Bezos has committed $100 million to The Nature Conservancy to help with reforestation. Amazon shared that it developed its own system to calculate its carbon emissions and will convene a conference to share its method with other companies that are committed to reducing their carbon footprint.
“If we can do this, anyone can do this.”
Some of the commitments today reflect demands made by Amazon employees. In advance of the September 20th walkout, a group called Amazon Employees for Climate Justice outlined their demands for the company in a Medium post posted on September 9th. They want Amazon to cut all of its emissions by 2030, starting with piloting electric vehicles in the neighborhoods most affected by the pollution stemming from Amazon’s warehouses and deliveries.
Bezos didn’t agree to address one of the employee demands: that Amazon end its contracts with fossil fuel companies. “We are going to work very hard to make sure that, as they transition, they have the best tools possible,” Bezos said. “To ask oil and energy companies to do this transition with bad tools is not a good idea.” A report from Gizmodo revealed in April that Amazon “aggressively” sought to sell its services to oil and gas companies.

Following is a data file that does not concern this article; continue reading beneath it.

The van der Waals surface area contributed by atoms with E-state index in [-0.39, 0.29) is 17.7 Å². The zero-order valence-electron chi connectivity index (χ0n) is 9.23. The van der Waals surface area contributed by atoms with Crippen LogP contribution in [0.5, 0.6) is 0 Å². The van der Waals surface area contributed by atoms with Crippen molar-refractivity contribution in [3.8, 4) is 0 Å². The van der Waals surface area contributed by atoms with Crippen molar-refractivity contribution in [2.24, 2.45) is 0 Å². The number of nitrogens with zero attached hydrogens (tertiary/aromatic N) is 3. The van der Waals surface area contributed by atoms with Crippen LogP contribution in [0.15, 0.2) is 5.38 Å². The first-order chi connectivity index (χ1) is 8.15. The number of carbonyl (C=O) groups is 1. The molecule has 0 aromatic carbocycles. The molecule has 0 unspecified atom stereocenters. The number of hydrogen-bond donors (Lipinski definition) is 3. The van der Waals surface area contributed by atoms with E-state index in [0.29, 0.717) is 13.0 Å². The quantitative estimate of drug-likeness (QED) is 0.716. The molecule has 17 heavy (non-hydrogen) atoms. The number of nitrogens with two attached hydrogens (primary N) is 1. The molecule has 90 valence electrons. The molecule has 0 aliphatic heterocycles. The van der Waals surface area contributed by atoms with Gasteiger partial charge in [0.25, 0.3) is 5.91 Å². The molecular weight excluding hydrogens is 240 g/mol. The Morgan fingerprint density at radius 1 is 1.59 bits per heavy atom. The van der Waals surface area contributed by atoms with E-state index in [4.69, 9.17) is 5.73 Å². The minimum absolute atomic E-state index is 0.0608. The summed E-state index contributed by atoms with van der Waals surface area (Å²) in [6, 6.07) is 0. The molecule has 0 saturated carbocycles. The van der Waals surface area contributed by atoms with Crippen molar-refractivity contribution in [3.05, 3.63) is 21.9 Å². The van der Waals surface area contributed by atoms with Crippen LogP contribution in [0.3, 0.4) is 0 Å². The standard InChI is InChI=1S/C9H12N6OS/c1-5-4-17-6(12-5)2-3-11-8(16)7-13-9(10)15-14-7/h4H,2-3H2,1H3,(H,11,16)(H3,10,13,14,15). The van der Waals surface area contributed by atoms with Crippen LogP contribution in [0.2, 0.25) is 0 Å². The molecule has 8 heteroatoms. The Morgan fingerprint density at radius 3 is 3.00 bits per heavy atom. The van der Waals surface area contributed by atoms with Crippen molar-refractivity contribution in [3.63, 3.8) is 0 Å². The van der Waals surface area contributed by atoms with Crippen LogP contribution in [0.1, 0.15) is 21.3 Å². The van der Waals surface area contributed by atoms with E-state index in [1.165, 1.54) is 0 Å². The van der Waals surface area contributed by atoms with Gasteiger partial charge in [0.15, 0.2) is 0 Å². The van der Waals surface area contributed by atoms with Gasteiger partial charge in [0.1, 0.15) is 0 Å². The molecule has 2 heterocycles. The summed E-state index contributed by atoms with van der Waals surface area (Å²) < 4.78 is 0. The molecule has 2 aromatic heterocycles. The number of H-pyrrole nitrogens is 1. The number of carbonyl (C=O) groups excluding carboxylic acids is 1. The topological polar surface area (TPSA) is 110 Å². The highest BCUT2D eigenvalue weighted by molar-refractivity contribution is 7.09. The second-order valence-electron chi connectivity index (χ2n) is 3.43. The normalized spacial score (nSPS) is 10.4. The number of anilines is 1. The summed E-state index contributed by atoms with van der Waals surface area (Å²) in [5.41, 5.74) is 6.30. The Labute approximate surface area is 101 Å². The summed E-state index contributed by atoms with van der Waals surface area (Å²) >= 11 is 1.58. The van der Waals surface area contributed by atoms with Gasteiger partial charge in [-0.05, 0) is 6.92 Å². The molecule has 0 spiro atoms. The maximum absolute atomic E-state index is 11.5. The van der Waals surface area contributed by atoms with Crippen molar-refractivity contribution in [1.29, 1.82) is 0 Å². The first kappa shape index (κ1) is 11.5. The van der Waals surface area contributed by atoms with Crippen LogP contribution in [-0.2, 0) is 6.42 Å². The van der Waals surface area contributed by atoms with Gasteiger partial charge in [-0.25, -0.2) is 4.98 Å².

The employees are asking Amazon to quit funding any groups or individuals that are peddling an agenda that rejects climate science. Amazon contributed $15,000 to a Game of Thrones-themed event held by climate-denying think tank Competitive Enterprise Institute, The New York Times reported in July. Bezos didn’t commit to that, though, he said. “We’re going to be taking a hard look at our own campaign contributions.”
The employee group responded to Amazon’s new environmental commitments on Twitter, calling it a “huge win” but “not enough.” “Today, we celebrate. Tomorrow, we’ll be in the streets,” the group said in the statement.
The Paris climate agreement (also known as the Paris accord), which Bezos referenced today, is something of a flashpoint in the climate community after the US announced its intention to withdraw in 2017. But in 2015, representatives of countries from around the world made a commitment to the Paris accord, which tasked each nation that signed on with actively working to reduce their emissions of greenhouse gases like carbon dioxide. (Greenhouse gases trap heat in the Earth’s atmosphere, causing temperatures on the planet to rise.) The ultimate goal of the Paris accord is to limit global heating to no more than 2 degrees Celsius above pre-industrial levels. More recently, researchers figured out that in order to meet an even more ambitious goal laid out in the agreement — limiting warming to 1.5 degrees Celsius — countries needed to become carbon-neutral by 2050. Today’s announcement moves that goal up by a decade for private companies like Amazon.
Bezos seems to be sending the message that even if the US government won’t honor the agreement, US companies will.
Update 9/19/19 2:10PM ET: This post has been updated to include the current percentage of Amazon’s renewable mix and a statement from Amazon’s employees.